I wrote “A Hoosier Christmas” years ago. It’s much too long for a blog post [4300 words], so I have broken it into four parts. I’ll post one part each day. By the time I am ready to take a Christmas break from blogging, you will have the whole thing. So, you can either read one part each day, or wait until Thursday, Dec. 22, and scroll down to Dec. 19 and read the whole thing by scrolling back up to the 22nd.
A HOOSIER CHRISTMAS--1954
It was three on two. I was almost good enough to be on the short side of an odd-man game, but not quite. It was David and John and me against Philip and Kenny. We were beating them and crowing about it.
"Aw, man...," they whined. "This doesn't mean nothin'. It's only 'cause you've got three guys. Two on two, we'd take you any day."
They had a lot of pride at stake. They were twelve; John and I were just eleven, and David was only nine.
It would never have occurred to us to leave one "man" out for a game so the sides were even. When you played, you played with what you had--the kids, the weather, the court. Those were just the variables; no one really cared about them. The game was the thing. All you really needed was the ball.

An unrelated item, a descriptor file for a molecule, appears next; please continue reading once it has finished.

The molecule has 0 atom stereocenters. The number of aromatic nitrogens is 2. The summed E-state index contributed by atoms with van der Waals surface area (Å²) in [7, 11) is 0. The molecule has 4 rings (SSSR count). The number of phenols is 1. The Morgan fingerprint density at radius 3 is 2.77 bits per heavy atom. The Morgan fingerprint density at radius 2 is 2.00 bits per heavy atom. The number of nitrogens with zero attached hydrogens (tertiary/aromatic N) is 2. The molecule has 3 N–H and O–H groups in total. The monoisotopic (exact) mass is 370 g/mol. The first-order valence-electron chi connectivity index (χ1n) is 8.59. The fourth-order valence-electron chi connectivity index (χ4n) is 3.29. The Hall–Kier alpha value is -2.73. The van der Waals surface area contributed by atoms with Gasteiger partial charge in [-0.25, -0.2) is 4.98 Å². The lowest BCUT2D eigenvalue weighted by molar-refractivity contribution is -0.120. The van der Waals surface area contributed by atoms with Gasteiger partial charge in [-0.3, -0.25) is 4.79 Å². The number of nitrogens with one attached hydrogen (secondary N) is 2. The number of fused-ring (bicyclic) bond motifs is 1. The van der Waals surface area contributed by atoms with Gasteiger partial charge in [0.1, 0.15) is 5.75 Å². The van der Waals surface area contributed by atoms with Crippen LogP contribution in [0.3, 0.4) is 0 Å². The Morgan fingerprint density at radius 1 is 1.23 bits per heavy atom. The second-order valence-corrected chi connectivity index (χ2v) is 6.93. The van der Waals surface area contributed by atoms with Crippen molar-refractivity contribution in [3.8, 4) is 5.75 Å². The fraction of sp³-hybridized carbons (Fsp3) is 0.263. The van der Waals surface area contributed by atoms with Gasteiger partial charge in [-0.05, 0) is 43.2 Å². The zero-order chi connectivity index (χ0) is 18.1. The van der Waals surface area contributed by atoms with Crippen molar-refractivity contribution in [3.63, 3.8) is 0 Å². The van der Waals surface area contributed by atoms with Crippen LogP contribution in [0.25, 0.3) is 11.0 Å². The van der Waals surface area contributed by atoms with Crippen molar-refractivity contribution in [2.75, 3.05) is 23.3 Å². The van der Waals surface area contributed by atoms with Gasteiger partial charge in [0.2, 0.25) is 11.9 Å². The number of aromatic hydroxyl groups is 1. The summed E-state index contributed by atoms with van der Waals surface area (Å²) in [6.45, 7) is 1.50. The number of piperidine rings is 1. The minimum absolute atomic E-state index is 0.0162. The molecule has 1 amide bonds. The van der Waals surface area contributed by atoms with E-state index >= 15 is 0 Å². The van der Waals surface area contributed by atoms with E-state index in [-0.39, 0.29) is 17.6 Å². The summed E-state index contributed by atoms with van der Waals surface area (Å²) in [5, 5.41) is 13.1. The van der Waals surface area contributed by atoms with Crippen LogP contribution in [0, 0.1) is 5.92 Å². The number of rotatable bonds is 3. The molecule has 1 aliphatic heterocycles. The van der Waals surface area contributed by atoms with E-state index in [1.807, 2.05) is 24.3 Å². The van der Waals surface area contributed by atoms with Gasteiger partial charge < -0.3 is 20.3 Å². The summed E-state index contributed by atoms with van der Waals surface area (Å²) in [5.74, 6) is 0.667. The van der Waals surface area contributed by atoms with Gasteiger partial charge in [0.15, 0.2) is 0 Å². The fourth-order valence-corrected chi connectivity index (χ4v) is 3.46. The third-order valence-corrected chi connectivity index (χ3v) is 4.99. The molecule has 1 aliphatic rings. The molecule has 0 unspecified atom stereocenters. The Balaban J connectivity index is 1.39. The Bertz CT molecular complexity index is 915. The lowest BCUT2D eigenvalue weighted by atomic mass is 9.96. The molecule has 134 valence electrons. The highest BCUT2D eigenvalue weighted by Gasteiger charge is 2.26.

We played in snow storms with mittens on, in rain so hard we couldn't see the basket, in heat so intense we couldn't grip the ball because of the sweat running down our arms. We played in rutted hog lots, in garages so narrow that every shot was from the corner, against barn sides that threatened a concussion every time you dared to drive to the basket. We played with fathers, cousins, uncles, friends, strangers. We played wearing stocking caps in winter, straw sombreros in summer, clodhopper high-tops or pointed-toe "street" shoes or four-buckle galoshes or P.F. Flyers. We played "horse" and "pig" and odds and evens and shirts-and-skins. We played when the only others out were "mad dogs and Englishmen," when the moon was high enough we could see the rim and when it was so low we could judge if a ball were in or out only by the sound. We were Hoosiers. We played basketball.